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Monday, August 11, 2008

Reading List: The Peloponnesian War, Vol. 2

[Audiobook] Thucydides. The Peloponnesian War. Vol. 2. (Audiobook, Unabridged). Thomasville, GA: Audio Connoisseur, [c. 400 B.C.] 2005.
This is the second volume of the audiobook edition of Thucydides's epic history of what was, for Hellenic civilisation, a generation-long world war, describing which the author essentially invented historical narrative as it has been understood ever since. For general comments about the work, see my notes for Volume I.

Although a work of history (albeit with the invented speeches Thucydides acknowledges as a narrative device), this is as much a Greek tragedy as any of the Athenian plays. The war, which began, like so many, over a peripheral conflict between two regional hegemonies, transformed both Athens and Sparta into “warfare states”, where every summer was occupied in military campaigns, and every winter in planning for the next season's conflict. The Melian dialogue, which appears in Book V of the history, is one of the most chilling exemplars of raw power politics ever expressed—even more than two millennia later, it makes the soul shiver and, considering its consequences, makes one sympathetic to those, then and now, who decry the excesses of direct democracy.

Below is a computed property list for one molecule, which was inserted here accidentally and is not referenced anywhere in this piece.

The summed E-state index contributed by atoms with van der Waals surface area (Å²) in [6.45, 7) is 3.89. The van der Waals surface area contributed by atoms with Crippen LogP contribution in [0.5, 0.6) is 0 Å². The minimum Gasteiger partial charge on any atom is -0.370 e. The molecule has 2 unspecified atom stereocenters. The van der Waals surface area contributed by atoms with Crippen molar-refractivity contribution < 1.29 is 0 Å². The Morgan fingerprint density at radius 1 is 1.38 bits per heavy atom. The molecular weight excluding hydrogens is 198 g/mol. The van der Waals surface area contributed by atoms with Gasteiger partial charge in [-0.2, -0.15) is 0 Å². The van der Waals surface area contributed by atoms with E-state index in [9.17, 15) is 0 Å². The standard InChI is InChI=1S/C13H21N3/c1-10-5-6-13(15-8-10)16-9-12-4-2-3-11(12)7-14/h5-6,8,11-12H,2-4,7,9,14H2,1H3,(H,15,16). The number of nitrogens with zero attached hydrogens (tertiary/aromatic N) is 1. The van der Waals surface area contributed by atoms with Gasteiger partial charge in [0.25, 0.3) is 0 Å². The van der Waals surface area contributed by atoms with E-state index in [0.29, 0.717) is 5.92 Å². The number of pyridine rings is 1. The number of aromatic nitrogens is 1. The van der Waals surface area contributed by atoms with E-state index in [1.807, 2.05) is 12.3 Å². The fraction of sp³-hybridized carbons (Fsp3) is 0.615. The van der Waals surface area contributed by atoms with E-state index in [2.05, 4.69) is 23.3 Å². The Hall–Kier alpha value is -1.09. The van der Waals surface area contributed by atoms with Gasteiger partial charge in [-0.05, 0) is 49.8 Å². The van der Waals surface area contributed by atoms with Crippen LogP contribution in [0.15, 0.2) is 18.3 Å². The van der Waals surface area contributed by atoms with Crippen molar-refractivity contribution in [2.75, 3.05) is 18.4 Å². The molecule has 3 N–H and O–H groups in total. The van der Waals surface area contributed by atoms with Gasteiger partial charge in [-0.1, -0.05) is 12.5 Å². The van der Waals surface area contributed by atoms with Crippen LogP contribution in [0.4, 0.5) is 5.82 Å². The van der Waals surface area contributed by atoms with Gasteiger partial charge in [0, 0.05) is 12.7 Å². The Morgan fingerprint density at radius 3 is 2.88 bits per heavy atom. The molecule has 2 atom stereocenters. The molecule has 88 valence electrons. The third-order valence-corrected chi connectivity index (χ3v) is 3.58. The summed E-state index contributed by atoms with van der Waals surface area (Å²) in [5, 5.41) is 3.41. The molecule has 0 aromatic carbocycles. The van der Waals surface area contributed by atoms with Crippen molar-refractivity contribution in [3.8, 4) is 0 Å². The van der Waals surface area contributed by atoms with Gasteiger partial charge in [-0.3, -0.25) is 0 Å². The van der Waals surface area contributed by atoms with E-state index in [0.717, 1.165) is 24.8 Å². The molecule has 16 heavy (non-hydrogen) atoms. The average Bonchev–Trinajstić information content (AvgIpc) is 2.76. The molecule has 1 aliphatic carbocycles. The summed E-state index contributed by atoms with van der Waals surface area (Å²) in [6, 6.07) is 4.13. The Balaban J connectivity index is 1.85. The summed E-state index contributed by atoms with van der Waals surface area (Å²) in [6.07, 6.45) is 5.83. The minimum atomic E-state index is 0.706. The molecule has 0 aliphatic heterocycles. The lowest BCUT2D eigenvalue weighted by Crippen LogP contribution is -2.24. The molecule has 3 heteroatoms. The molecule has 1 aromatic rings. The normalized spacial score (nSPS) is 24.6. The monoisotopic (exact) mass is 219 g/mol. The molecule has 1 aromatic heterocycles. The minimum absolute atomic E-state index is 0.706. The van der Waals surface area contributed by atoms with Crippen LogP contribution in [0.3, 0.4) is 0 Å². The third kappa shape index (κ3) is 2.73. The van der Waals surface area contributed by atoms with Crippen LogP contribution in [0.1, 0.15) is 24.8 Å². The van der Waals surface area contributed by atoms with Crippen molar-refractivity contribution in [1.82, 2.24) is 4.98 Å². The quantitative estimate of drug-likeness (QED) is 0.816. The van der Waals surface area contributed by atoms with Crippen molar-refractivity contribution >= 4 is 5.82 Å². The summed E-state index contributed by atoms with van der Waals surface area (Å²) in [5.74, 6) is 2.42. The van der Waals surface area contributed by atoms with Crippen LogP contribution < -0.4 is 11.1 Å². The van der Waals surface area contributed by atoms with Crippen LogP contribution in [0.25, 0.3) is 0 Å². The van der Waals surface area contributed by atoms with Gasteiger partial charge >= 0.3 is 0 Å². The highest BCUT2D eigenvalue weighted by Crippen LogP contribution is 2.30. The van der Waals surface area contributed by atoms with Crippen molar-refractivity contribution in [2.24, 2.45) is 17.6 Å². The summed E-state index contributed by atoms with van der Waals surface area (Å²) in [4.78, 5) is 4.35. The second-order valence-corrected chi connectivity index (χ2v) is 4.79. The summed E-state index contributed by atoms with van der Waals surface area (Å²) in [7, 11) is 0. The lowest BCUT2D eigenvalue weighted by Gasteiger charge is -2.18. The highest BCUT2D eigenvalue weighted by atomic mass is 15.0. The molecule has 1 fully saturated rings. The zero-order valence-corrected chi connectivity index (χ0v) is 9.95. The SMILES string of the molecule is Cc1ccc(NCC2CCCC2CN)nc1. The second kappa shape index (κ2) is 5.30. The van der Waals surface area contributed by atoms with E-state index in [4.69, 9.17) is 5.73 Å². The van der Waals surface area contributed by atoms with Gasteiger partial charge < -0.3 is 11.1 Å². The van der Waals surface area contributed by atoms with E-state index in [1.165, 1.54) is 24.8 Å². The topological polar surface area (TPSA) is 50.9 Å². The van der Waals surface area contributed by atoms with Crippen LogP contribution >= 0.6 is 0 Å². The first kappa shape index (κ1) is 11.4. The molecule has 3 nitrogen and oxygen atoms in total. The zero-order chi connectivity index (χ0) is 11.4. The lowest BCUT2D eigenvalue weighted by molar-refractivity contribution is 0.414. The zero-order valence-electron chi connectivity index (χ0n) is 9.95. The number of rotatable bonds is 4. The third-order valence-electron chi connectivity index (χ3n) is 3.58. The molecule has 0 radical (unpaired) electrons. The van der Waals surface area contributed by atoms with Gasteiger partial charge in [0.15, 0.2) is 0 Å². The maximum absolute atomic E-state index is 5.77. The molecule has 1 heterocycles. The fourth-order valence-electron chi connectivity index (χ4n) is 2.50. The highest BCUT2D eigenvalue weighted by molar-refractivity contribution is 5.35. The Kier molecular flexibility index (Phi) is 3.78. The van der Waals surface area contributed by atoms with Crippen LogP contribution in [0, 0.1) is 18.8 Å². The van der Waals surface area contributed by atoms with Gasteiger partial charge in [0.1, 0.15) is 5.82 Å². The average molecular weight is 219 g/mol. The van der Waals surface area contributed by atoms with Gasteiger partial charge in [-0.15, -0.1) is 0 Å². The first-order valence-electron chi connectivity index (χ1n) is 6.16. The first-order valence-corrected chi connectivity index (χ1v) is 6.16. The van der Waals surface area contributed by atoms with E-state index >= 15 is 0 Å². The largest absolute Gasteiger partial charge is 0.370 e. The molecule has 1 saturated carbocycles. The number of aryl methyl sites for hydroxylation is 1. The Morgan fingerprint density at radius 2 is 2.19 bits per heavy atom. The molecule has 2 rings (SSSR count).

Perhaps the massacre of the Melians offended the gods (although Thucydides would never suggest divine influence in the affairs of men), or maybe it was just a symptom of imperial overreach heading directly for the abyss, but not long afterward Athens launched the disastrous Sicilian Expedition, which ultimately resulted in a defeat which, on the scale of classical conflict, was on the order of Stalingrad and resulted in the end of democracy in Athens and its ultimate subjugation by Sparta.

Weapons, technologies, and political institutions change, but the humans who invent them are invariant under time translation. There is wisdom in this narrative of a war fought so very long ago which contemporary decision makers on the global stage ignore only at the peril of the lives and fortune entrusted to them by their constituents. If I could put up a shill at the “town hall” meetings of aspiring politicians, I'd like to ask them “Have you read Thucydides?”, and when they predictably said they had, then “Do you approve of the Athenian democracy's judgement as regards the citizens of Melos?”

This recording includes the second four of the eight books into which Thucydides's text is conventionally divided. The audiobook is distributed in two parts, totalling 11 hours and 29 minutes with an epilogue describing the events which occurred after the extant text of Thucydides ends in mid-paragraph whilst describing events of 410 B.C., six years before the end of the war. The Benjamin Jowett translation is used, read by Charlton Griffin. A print edition of this translation is available.

Posted at August 11, 2008 02:12